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Rising from the Ashes: Telegram’s Push for a User-Centric Web3 and Crypto Experience

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Innovation, or the drive to create, can be sparked by a variety of factors. While a nebulous, deeply human desire to speak truth has compelled artists for centuries, a reactive posture can be just as fruitful for kickstarting inspiration. In the case of secure messaging app Telegram, it was the latter that drove brothers Pavel and Nikolai Durov to develop a platform that aimed to eschew government censorship and intrusion.

More specifically, these concerns were put into overdrive by a confluence of factors best described as the tug-of-war between big tech companies, government intervention, and the civil liberties of online communities. After their experience founding Russian social media site VKontakte (VK) in 2006, the Brothers Durov saw firsthand how the desire for connection can be perverted by powerful actors. These conditions worked to set the founding of Telegram, and its subsequent contributions to the crypto space, into motion.

Alternatives to Web 2.0

Since the dawn of the internet, humans have sought to foster communities through emerging digital channels. From message boards, to email, to various social media iterations, the web’s ability to preserve and share information has always been inseparable from interpersonal connection. As technology mutated alongside people’s understanding and use of these platforms, where and how access was achieved helped guide this evolution.

Where chatting online once meant being tethered to a desktop computer, smartphones made access ambulatory, and lowered barriers to entry for a global network. With increasing accuracy, active and passive interactions across myriad fields illustrate the flow and virality of ideas, and crystalize user personas around their digital breadcrumbs.

While the rise of big data promised a more curated online experience, data exhaust from seemingly banal actions opened the door to Web 2.0’s era of what scholar Shoshana Zuboff identified as surveillance capitalism. In practice, major online shopping, search, and social media companies treated user data as any other raw material to commercialize or sell to third-parties.

This worked to accelerate the web’s transformation into an ads-based environment, which over time decimated media outlets, polluted feeds, and cluttered query results. These externalities were dumped on end users, as knock-on effects such as upticks in disinformation and clickbait-style content strategies became industry standard. In hindsight, it should have been more obvious that trusting immense stockpiles of personal information to a handful of entities would yield mixed results.

These conditions created fertile ground for alternative means of communication that prioritized a combination of encryption, data protection, and decentralization to take back the web experience. Arriving in tandem with Bitcoin, blockchain technology, and a healthy distrust of certain institutions, solutions that attempted to marry desires for ironclad financial and information control were becoming viable.

A succession of dominos ranging from redefined social paradigms, damage to beloved platforms, and interrupted service functionality resulted in many dissatisfied users seeking a return to reliable online life. The Durovs were among these disgruntled masses after clashes with Russian heads of state over VK led to their relocation in the Middle East. Going forward, the pair endeavored to devise a platform that eluded capture by powerful interests, and maintained firmly planted on the side of its users. It’s here that Telegram enters the chat.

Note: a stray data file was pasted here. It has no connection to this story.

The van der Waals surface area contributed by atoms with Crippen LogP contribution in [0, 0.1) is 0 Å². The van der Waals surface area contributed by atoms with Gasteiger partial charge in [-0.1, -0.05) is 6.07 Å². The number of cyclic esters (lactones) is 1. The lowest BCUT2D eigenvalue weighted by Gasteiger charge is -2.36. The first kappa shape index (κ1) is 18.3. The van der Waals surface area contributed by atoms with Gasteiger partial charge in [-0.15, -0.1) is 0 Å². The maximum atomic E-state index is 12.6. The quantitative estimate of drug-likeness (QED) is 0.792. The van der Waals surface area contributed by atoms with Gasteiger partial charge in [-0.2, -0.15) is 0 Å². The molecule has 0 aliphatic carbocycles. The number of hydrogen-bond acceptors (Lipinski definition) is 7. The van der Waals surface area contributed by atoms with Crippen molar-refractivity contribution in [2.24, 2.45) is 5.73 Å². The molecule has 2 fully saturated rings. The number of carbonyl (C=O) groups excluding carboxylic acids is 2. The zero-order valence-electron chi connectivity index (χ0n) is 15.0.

TON: The Open Network

Launched in 2013 for iOS and Android, Telegram offered a variety of encrypted messaging services for peer-to-peer and wide audience communication. Groups of like-minded individuals, such as crypto enthusiasts, could share information and compare notes on current trends and historical lore with greater autonomy and privacy than with competing providers. In turn, Telegram enabled the creation of broad and niche topic channels run by influencers, celebrities, government entities, and corporations to build followings and stay connected to their fan bases, customers, and constituents.

Sporting an interface reminiscent of early internet instant messaging programs, Telegram’s sleek, intuitive design updates traditional text-based models to include emojis, video, audio, and file sharing. With free versions capable of multimedia campaigns and nimble content integration, it’s no wonder Telegram has become an integral hub in the crypto ecosystem.

Along with ease of use, Telegram’s emphasis on encryption and user-first network parameters align with many of crypto’s core principles, which helps explain the messaging app’s appeal within the industry. Those who gravitate toward the digital economy appear to likewise prefer enhanced security, and the ability to exert greater control over their data. To this end, Telegram’s approach toward content moderation and ease of dissemination dovetail to create a fruitful environment for alternative media pipelines and community building outside the mainstream.

But as with any tool, Telegram’s use by disparate groups has run the gamut. On the one hand, pro-democracy dissidents in regions experiencing government overreach have been able to circumvent censorship and gain followings on Telegram. Conversely, content valorizing extreme acts of violence, perpetuating fraud, and advancing political radicalization have also flourished as a result of Telegram’s unwavering commitment to free expression and user anonymity. Despite these unfortunate byproducts of network freedom, Telegram’s privacy policy demonstrates the universality of certain values, as the app continues to enjoy pervasive use.